Skip to Content

Office of the Extractive Sector CSR Counsellor

The Office of the Extractive Sector Corporate Social Responsibility (CSR) Counsellor is part of the federal government's four-pillared CSR strategy, launched in 2009 to improve the competitive advantage of Canadian extractive companies operating abroad.

Working as a special advisor to the Minister of International Trade, the CSR Counsellor is mandated to review the corporate social responsibility practices of Canadian companies operating outside of Canada and to advise stakeholders on the implementation of the endorsed performance standards.

Marketa Evans, the first Counsellor to be appointed, opened her office in March of 2010. This office, located in Toronto, now has three staff and an Advisory Panel that provides strategic advice and input.

In the fall of 2010, the government officially launched its review process, a dispute resolution mechanism facilitated by the CSR counsellor and intended to mediate between aggrieved communities and Canadian mining, oil, and gas companies operating overseas.

The main steps of the CSR Counsellor's review process are as follows:

  1. A request for review is submitted to the office;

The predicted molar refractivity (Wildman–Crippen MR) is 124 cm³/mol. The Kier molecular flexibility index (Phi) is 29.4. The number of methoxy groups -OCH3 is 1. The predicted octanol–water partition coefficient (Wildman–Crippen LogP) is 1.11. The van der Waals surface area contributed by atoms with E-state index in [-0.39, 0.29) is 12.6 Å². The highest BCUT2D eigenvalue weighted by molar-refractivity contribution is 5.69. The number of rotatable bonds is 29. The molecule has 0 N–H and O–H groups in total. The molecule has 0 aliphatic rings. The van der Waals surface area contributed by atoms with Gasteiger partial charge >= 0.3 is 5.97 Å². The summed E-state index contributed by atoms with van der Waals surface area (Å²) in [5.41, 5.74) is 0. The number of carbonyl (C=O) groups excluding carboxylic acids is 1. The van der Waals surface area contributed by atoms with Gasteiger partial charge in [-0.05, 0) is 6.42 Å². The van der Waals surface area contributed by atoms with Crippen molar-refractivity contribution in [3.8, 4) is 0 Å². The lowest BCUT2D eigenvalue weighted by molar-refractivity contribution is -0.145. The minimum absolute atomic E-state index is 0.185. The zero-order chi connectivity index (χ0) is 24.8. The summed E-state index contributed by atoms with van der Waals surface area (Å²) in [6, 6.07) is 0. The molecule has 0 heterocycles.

2. The office sends an acknowledgement to the person(s) making the request;
  3. The office assesses eligibility;
  4. The CSR Counsellor works with parties in building trust;
  5. The CSR Counsellor and parties may engage in a structured dialogue.


By virtue of an Order-in-Council, the CSR Counsellor has a very limited mandate—s/he cannot review a case without the written consent of parties involved; carry out investigations to clarify disputed facts; apply standards other than the endorsed performance guidelines; make binding policy or legislative recommendations; or apply sanctions to discourage corporate wrongdoing.

As of early 2012, the CSR Counsellor had received two requests for review: one by Excellon Resources Inc. in Mexico, and the other by First Quantum Minerals Ltd. in Mauritania. In the case of Excellon, the process shut down as the company refused to participate in the dialogue process.